Being a part of the royal family is an amazing privilege, but it comes with a lot of traditions and rules, some of which affect even their fashion choices. Here are 16 style protocols that they follow.
Royal women usually hold bags in their left hand.
Handbags are a common accessory during royal outings where a lot of meeting and greeting takes place. According to royal expert Myka Meier of Beaumont Etiquette, you can spot Meghan Markle and Kate Middleton holding purses in their left hands simply so their right hand is free to wave, shake hands, and greet the public.
Queen Elizabeth prefers dresses and skirts over pants.
Meghan is quite fond of pantsuits—like the black Givenchy blazer and trouser set she wore while visiting Ireland in July—but apparently the Queen prefers skirts and dresses to trousers.
Even though Meghan has worn pants numerous times before, according to the Daily Mail, Prince Harry may have nixed her plans to pack a formal suit by Stella McCartney for their upcoming royal tour of Australia.
That being said, Princess Diana was known for wearing tuxedo suits to events, so while Her Majesty doesn’t prefer the style, it may not be completely prohibited.
Wedding dresses need the Queen’s approval.
It’s a tradition that the Queen needs to approve the final version of a royal wedding dress. Apparently, Queen Elizabeth had to approve of Kate Middleton’s Alexander McQueen gown in 2011, and she did the same with Meghan Markle’s dress for her wedding to Prince Harry.
Colorful nail polish isn’t allowed.
Every time you see Queen Elizabeth or Kate Middleton step out, you might notice their nail color is always neutral. They either wear subtle pinks or clear polish when on official business because only natural-looking nails are allowed at royal events. To illustrate this point, please see the Duchess’ natural nails while she’s taking a swig of beer.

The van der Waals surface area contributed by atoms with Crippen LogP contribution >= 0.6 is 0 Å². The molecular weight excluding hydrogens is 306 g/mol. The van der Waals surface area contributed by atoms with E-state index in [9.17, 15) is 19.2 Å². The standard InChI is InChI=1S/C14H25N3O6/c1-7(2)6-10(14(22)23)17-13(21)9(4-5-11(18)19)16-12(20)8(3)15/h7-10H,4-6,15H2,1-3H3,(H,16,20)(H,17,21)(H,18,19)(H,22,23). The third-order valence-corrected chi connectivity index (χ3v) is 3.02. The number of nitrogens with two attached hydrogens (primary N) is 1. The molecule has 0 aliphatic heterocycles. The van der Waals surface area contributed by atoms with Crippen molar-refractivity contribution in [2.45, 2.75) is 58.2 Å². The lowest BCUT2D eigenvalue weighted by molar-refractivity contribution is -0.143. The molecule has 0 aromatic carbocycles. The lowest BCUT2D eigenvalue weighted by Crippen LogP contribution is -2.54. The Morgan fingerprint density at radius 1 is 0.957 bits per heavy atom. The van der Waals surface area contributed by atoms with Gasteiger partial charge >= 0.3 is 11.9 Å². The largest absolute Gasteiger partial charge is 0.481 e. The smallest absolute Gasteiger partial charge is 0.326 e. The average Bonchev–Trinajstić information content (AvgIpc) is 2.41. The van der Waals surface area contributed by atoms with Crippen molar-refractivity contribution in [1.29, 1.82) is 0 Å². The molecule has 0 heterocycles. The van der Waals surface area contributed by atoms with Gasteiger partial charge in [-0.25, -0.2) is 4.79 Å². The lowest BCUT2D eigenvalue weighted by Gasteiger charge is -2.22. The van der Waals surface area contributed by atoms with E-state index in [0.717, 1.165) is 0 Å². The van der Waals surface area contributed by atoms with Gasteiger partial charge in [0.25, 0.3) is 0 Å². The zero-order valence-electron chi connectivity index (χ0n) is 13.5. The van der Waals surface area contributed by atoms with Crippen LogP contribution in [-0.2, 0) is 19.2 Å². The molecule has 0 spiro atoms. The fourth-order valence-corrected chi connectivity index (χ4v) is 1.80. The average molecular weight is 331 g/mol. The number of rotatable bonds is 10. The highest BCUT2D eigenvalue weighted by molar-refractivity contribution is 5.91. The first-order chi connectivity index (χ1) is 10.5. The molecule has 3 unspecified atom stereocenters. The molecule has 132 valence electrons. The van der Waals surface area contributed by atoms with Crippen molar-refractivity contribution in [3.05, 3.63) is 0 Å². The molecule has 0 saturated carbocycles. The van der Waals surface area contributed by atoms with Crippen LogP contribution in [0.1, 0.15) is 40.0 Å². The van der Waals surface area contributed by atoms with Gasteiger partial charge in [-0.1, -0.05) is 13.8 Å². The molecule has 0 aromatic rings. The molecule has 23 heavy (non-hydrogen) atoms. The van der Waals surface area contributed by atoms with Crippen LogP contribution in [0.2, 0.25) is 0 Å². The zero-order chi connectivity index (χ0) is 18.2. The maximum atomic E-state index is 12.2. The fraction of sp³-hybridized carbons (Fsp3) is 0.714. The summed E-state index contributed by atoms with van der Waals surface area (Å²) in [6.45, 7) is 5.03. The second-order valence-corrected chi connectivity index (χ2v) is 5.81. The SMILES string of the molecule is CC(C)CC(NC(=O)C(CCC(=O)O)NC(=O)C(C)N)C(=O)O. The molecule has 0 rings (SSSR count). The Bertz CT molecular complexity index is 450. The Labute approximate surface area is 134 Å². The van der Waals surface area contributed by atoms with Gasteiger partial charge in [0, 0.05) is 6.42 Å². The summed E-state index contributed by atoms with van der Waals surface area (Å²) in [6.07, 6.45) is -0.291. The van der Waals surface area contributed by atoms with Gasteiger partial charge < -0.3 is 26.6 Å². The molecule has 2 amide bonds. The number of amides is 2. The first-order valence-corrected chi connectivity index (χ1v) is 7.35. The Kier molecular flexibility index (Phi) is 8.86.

The Queen’s been wearing Essie’s “Ballet Slippers” shade for 28 years.
Not just anyone can wear a tiara.
Tiaras are worn only to the fanciest of royal events, and typically, they’re worn for the first time by brides. Kate Middleton borrowed Queen Elizabeth’s Cartier Halo tiara for her wedding to Prince William in 2011, and she’s even worn Princess Diana’s tiara on several occasions.
This is a privilege reserved for married women only—single women and children never wear them. “It signals the crowning of love and the loss of innocence to marriage,” Geoffrey Munn, author of Tiaras – A History of Splendour, said in an interview with Forbes. “The family tiara was worn by the bride, and from that moment onwards it was the groom’s jewelry she was expected to wear. It was a subliminal message that she had moved from her own family to another.”
The Queen uses her handbags to send secret messages.
You may notice that the Queen is never without a handbag, and that’s because she uses it to send signals. For example, when she wants to leave dinner, simply setting her bag on top of the table lets her aides know that the party is ending shortly and that she wants to leave.
Also, when she’s in conversation and switches her purse to her other hand, it means that she would like to politely wrap it up. “It would be very worrying if you were talking to the Queen and saw the handbag move from one hand to the other,” royal historian Hugo Vickers told People.
Clutches had another purpose—such as hiding cleavage.
Princess Diana’s handbag designer Anya Hindmarch famously called her clutches “cleavage bags.”
“We used to laugh when we designed what she called her ‘cleavage bags,’ little satin clutches which she would cover her cleavage with when she stepped out of cars,” Hindmarch said in an interview with the Telegraph. And in photos, every time Princess Diana got out of a car, her clutch was right there to shield her chest from prying photographers. So clever!
Clutches are also used to avoid shaking hands.
Clutches are also used to avoid hand shakes. Kate Middleton often holds her bags in front of her with both hands when shaking hands might be awkward, etiquette expert Myka Meier told Good Housekeeping. This is why Meghan Markle’s bags, which usually have a shoulder strap or top handle, seem out of the ordinary when it comes to protocol.
However, according to Meier, the type of bag worn depends on the occasion. “As we see Meghan attending more formal events,” she said, “we are likely to see her accessorizing with more clutches.”